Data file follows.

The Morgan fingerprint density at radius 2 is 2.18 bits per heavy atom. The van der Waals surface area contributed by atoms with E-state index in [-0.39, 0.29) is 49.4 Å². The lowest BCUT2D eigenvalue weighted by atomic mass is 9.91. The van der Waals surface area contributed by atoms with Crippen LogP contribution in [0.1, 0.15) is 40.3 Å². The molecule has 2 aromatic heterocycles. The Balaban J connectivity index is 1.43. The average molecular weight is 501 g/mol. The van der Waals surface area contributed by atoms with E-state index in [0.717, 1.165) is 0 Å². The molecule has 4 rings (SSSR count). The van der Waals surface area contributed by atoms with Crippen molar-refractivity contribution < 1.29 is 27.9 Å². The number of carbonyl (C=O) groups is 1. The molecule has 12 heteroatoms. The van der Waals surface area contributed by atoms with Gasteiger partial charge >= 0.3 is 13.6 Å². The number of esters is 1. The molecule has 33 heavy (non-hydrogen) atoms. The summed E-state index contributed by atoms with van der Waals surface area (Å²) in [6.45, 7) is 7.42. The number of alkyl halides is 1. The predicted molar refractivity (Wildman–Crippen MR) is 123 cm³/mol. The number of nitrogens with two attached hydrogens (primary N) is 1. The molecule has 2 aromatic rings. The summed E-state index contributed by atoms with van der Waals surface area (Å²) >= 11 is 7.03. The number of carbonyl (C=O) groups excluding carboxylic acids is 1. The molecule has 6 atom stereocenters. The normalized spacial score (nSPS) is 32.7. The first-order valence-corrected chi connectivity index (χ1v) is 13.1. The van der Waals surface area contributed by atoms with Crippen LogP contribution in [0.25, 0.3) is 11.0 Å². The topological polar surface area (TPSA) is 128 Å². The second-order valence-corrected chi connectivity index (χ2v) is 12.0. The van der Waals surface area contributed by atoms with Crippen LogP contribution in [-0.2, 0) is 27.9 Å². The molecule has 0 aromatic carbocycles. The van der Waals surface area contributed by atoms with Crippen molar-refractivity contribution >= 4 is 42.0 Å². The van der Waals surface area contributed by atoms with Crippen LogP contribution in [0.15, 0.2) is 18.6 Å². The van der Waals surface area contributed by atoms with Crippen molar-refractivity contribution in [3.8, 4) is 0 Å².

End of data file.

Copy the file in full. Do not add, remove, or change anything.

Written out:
The Morgan fingerprint density at radius 2 is 2.18 bits per heavy atom. The van der Waals surface area contributed by atoms with E-state index in [-0.39, 0.29) is 49.4 Å². The lowest BCUT2D eigenvalue weighted by atomic mass is 9.91. The van der Waals surface area contributed by atoms with Crippen LogP contribution in [0.1, 0.15) is 40.3 Å². The molecule has 2 aromatic heterocycles. The Balaban J connectivity index is 1.43. The average molecular weight is 501 g/mol. The van der Waals surface area contributed by atoms with E-state index in [0.717, 1.165) is 0 Å². The molecule has 4 rings (SSSR count). The van der Waals surface area contributed by atoms with Crippen molar-refractivity contribution < 1.29 is 27.9 Å². The number of carbonyl (C=O) groups is 1. The molecule has 12 heteroatoms. The van der Waals surface area contributed by atoms with Gasteiger partial charge >= 0.3 is 13.6 Å². The number of esters is 1. The molecule has 33 heavy (non-hydrogen) atoms. The summed E-state index contributed by atoms with van der Waals surface area (Å²) in [6.45, 7) is 7.42. The number of alkyl halides is 1. The predicted molar refractivity (Wildman–Crippen MR) is 123 cm³/mol. The number of nitrogens with two attached hydrogens (primary N) is 1. The molecule has 2 aromatic rings. The summed E-state index contributed by atoms with van der Waals surface area (Å²) >= 11 is 7.03. The number of carbonyl (C=O) groups excluding carboxylic acids is 1. The molecule has 6 atom stereocenters. The normalized spacial score (nSPS) is 32.7. The first-order valence-corrected chi connectivity index (χ1v) is 13.1. The van der Waals surface area contributed by atoms with Crippen LogP contribution in [0.25, 0.3) is 11.0 Å². The topological polar surface area (TPSA) is 128 Å². The second-order valence-corrected chi connectivity index (χ2v) is 12.0. The van der Waals surface area contributed by atoms with Crippen LogP contribution in [-0.2, 0) is 27.9 Å². The molecule has 0 aromatic carbocycles. The van der Waals surface area contributed by atoms with Crippen molar-refractivity contribution >= 4 is 42.0 Å². The van der Waals surface area contributed by atoms with Crippen LogP contribution in [0.15, 0.2) is 18.6 Å². The van der Waals surface area contributed by atoms with Crippen molar-refractivity contribution in [3.8, 4) is 0 Å².